The national surveys conducted by MADD Canada have also shown a consistently increased rate of individuals driving while they believed that they were impaired among people in households with children under 18 years old. For instance, among those respondents, 11% reported driving while they believed that they were impaired by alcohol; 16% reported driving while they believed that they were impaired by cannabis; and 29% reported driving while they believed that they were impaired by an illicit drug, medication (prescribed or not) or other drug used for recreational purposes or to get high. That compares to general population rates of 8% for alcohol, 11% for cannabis, and 19% for other drugs.

“We noticed this trend in our previous surveys and were interested to see whether it was a one-time finding or perhaps related to the pandemic,” said Mr. Dumschat. “But there has been a consistent elevation, which raises the opportunity to target this group for additional education and awareness.”

Locations Where People Drink Or Consume Cannabis Or Other Drugs

This survey included questions on where people were consuming alcohol, cannabis or drugs, medications (prescribed or not) or other substances for recreational purposes or to get high.

  • Among those who consumed alcohol in the past 30 days and drove while believing they were impaired, the top locations are: friend’s/relative’s home (46%), restaurant (40%), their own home (35%) or bar (32%).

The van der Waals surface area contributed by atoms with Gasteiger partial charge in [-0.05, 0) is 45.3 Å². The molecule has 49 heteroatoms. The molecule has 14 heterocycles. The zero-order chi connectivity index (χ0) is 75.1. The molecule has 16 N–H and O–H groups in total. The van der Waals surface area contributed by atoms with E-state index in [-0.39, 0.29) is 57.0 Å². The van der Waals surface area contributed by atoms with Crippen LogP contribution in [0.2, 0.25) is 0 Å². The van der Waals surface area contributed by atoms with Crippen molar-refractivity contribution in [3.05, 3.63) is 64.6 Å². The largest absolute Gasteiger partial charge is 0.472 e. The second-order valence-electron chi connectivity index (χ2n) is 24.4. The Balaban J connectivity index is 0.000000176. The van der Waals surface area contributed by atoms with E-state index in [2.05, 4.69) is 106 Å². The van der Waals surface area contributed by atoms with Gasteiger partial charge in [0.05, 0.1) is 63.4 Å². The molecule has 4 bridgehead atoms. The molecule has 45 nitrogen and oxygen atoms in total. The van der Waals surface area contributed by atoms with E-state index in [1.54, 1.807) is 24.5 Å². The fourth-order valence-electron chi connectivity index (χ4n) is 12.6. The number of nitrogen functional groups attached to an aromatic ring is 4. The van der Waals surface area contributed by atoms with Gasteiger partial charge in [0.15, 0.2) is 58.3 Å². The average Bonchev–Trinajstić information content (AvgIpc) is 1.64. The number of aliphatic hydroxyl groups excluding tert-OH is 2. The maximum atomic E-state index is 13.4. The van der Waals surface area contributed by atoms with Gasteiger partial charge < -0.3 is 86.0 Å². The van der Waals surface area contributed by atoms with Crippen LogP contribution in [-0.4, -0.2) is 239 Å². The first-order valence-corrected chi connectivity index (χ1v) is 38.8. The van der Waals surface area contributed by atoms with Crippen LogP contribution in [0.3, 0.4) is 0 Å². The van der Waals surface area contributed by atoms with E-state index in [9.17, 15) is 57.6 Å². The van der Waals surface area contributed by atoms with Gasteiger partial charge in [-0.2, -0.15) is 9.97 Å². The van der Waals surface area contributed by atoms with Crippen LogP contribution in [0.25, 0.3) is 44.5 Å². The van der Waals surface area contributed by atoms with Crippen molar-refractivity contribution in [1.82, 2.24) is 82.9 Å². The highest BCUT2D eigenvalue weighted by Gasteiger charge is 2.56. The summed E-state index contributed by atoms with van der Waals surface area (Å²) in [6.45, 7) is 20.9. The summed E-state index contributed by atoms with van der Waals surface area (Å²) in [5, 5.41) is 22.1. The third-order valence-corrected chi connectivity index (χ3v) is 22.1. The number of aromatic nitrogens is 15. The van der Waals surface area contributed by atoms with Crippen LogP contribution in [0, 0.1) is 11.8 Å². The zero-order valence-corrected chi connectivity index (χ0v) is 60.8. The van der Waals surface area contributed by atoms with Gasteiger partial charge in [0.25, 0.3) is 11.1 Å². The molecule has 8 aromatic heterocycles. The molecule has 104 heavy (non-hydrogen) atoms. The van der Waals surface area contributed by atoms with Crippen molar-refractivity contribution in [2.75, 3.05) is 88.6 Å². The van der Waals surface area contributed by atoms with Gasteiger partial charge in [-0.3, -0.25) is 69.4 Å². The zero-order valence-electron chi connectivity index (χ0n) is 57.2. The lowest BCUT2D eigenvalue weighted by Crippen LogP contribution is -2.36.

• Among those who consumed cannabis in the past 30 days and drove while believing they were impaired from smoking/vaping cannabis, the top locations are: their own home (61%), friend’s/relative’s home (42%), restaurant (29%) or party (26%).
  • Among those who consumed an illicit drug, medication (prescribed or not) or other substance for recreational purposes or to get high in the past 30 days and drove while believing they were impaired, the top locations are: their own home (59%), restaurant (32%), party (27%), or a friend’s/relative’s home (26%).

Misperceptions About Seriousness of Impaired Driving

Misperceptions about the seriousness of driving after consuming alcohol or cannabis continue.

  • Three in ten Canadians said that there is a big difference between driving after consuming alcohol and driving after consuming cannabis.
  • One in ten said that driving after consuming a few drinks, consuming cannabis, or consuming an illicit drug, medication (prescribed or not) or other substance for recreational purposes or to get high is no big deal.   

About The Survey
These are some of the findings of an Ipsos poll conducted between May 25 and June 10, 2022 on behalf of MADD Canada. For this survey, a sample of 3000 Canadians aged 18-70 with a valid driver’s licence was interviewed online. Quotas and weighting are employed to ensure that the sample’s composition reflects that of the Canadian population aged 18-70 of drinking age according to census parameters. The precision of Ipsos online polls is measured using a credibility interval. In this case, the poll is accurate to within ± 2.0 percentage points, 19 times out of 20, had all Canadians aged 18-70 of drinking` age been polled. The credibility interval will be wider among subsets of the population. All sample surveys and polls may be subject to other sources of error, including, but not limited to coverage error, and measurement error.